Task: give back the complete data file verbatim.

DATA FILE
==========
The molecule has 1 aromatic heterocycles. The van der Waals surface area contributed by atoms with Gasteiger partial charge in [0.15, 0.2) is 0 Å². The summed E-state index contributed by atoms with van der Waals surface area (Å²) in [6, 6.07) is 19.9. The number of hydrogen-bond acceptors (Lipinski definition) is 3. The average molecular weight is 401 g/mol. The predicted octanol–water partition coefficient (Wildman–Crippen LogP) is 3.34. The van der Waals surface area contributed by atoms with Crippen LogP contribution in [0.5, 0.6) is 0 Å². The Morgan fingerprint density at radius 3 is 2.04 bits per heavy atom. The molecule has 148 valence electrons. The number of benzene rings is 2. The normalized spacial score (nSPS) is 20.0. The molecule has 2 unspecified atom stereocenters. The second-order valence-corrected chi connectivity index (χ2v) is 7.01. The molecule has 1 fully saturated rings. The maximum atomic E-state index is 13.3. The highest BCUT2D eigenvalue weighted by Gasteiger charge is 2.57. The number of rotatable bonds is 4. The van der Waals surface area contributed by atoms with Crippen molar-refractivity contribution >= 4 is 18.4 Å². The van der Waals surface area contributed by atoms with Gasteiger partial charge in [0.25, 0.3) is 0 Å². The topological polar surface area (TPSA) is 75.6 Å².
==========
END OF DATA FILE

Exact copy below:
The molecule has 1 aromatic heterocycles. The van der Waals surface area contributed by atoms with Gasteiger partial charge in [0.15, 0.2) is 0 Å². The summed E-state index contributed by atoms with van der Waals surface area (Å²) in [6, 6.07) is 19.9. The number of hydrogen-bond acceptors (Lipinski definition) is 3. The average molecular weight is 401 g/mol. The predicted octanol–water partition coefficient (Wildman–Crippen LogP) is 3.34. The van der Waals surface area contributed by atoms with Crippen LogP contribution in [0.5, 0.6) is 0 Å². The Morgan fingerprint density at radius 3 is 2.04 bits per heavy atom. The molecule has 148 valence electrons. The number of benzene rings is 2. The normalized spacial score (nSPS) is 20.0. The molecule has 2 unspecified atom stereocenters. The second-order valence-corrected chi connectivity index (χ2v) is 7.01. The molecule has 1 fully saturated rings. The maximum atomic E-state index is 13.3. The highest BCUT2D eigenvalue weighted by Gasteiger charge is 2.57. The number of rotatable bonds is 4. The van der Waals surface area contributed by atoms with Crippen molar-refractivity contribution >= 4 is 18.4 Å². The van der Waals surface area contributed by atoms with Gasteiger partial charge in [0.25, 0.3) is 0 Å². The topological polar surface area (TPSA) is 75.6 Å².